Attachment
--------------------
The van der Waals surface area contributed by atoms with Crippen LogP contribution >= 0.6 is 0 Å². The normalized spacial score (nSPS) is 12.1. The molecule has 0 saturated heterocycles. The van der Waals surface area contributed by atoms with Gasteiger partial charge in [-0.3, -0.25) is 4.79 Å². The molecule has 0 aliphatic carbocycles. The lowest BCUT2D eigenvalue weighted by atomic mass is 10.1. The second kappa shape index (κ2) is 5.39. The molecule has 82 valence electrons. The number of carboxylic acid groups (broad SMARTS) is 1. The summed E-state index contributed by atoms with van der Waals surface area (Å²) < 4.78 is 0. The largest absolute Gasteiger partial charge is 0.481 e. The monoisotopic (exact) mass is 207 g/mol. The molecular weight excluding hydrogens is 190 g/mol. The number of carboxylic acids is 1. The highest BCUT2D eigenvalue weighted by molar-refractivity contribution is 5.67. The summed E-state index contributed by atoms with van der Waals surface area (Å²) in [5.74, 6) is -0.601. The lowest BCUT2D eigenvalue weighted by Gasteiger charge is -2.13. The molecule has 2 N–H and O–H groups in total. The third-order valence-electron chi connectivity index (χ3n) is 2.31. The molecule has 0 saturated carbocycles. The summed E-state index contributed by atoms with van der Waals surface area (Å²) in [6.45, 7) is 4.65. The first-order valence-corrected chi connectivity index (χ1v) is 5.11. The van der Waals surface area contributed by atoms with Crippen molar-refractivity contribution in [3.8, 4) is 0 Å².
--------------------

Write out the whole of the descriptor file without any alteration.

The van der Waals surface area contributed by atoms with Crippen LogP contribution >= 0.6 is 0 Å². The normalized spacial score (nSPS) is 12.1. The molecule has 0 saturated heterocycles. The van der Waals surface area contributed by atoms with Gasteiger partial charge in [-0.3, -0.25) is 4.79 Å². The molecule has 0 aliphatic carbocycles. The lowest BCUT2D eigenvalue weighted by atomic mass is 10.1. The second kappa shape index (κ2) is 5.39. The molecule has 82 valence electrons. The number of carboxylic acid groups (broad SMARTS) is 1. The summed E-state index contributed by atoms with van der Waals surface area (Å²) < 4.78 is 0. The largest absolute Gasteiger partial charge is 0.481 e. The monoisotopic (exact) mass is 207 g/mol. The molecular weight excluding hydrogens is 190 g/mol. The number of carboxylic acids is 1. The highest BCUT2D eigenvalue weighted by molar-refractivity contribution is 5.67. The summed E-state index contributed by atoms with van der Waals surface area (Å²) in [5.74, 6) is -0.601. The lowest BCUT2D eigenvalue weighted by Gasteiger charge is -2.13. The molecule has 2 N–H and O–H groups in total. The third-order valence-electron chi connectivity index (χ3n) is 2.31. The molecule has 0 saturated carbocycles. The summed E-state index contributed by atoms with van der Waals surface area (Å²) in [6.45, 7) is 4.65. The first-order valence-corrected chi connectivity index (χ1v) is 5.11. The van der Waals surface area contributed by atoms with Crippen molar-refractivity contribution in [3.8, 4) is 0 Å².